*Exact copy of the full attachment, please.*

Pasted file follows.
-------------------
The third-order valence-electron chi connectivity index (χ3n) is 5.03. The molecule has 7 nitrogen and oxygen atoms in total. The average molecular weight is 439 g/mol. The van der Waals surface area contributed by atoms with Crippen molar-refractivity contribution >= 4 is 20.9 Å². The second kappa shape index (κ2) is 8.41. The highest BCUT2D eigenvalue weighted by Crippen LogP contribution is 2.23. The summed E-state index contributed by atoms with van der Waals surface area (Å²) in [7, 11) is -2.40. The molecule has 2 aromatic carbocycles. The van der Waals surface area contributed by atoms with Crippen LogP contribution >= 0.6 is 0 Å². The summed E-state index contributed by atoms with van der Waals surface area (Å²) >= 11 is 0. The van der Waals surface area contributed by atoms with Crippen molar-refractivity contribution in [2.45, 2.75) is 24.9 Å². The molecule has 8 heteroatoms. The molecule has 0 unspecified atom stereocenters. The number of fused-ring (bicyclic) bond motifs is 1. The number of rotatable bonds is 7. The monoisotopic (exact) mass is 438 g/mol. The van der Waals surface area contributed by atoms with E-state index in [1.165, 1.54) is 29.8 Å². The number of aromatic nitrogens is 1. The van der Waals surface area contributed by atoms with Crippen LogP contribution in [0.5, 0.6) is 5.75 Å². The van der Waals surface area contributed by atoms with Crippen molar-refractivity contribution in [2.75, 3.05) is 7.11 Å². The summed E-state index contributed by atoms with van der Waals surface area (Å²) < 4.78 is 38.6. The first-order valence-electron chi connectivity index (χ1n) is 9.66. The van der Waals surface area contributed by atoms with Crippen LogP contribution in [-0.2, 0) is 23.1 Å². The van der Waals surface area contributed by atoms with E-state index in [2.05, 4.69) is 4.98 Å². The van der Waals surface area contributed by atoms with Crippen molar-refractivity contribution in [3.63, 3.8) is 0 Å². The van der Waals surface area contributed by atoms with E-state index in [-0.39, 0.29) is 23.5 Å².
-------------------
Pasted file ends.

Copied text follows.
The third-order valence-electron chi connectivity index (χ3n) is 5.03. The molecule has 7 nitrogen and oxygen atoms in total. The average molecular weight is 439 g/mol. The van der Waals surface area contributed by atoms with Crippen molar-refractivity contribution >= 4 is 20.9 Å². The second kappa shape index (κ2) is 8.41. The highest BCUT2D eigenvalue weighted by Crippen LogP contribution is 2.23. The summed E-state index contributed by atoms with van der Waals surface area (Å²) in [7, 11) is -2.40. The molecule has 2 aromatic carbocycles. The van der Waals surface area contributed by atoms with Crippen LogP contribution >= 0.6 is 0 Å². The summed E-state index contributed by atoms with van der Waals surface area (Å²) >= 11 is 0. The van der Waals surface area contributed by atoms with Crippen molar-refractivity contribution in [2.45, 2.75) is 24.9 Å². The molecule has 8 heteroatoms. The molecule has 0 unspecified atom stereocenters. The number of fused-ring (bicyclic) bond motifs is 1. The number of rotatable bonds is 7. The monoisotopic (exact) mass is 438 g/mol. The van der Waals surface area contributed by atoms with E-state index in [1.165, 1.54) is 29.8 Å². The number of aromatic nitrogens is 1. The van der Waals surface area contributed by atoms with Crippen LogP contribution in [0.5, 0.6) is 5.75 Å². The van der Waals surface area contributed by atoms with Crippen molar-refractivity contribution in [2.75, 3.05) is 7.11 Å². The summed E-state index contributed by atoms with van der Waals surface area (Å²) < 4.78 is 38.6. The first-order valence-electron chi connectivity index (χ1n) is 9.66. The van der Waals surface area contributed by atoms with Crippen LogP contribution in [-0.2, 0) is 23.1 Å². The van der Waals surface area contributed by atoms with E-state index in [2.05, 4.69) is 4.98 Å². The van der Waals surface area contributed by atoms with Crippen molar-refractivity contribution in [3.63, 3.8) is 0 Å². The van der Waals surface area contributed by atoms with E-state index in [-0.39, 0.29) is 23.5 Å².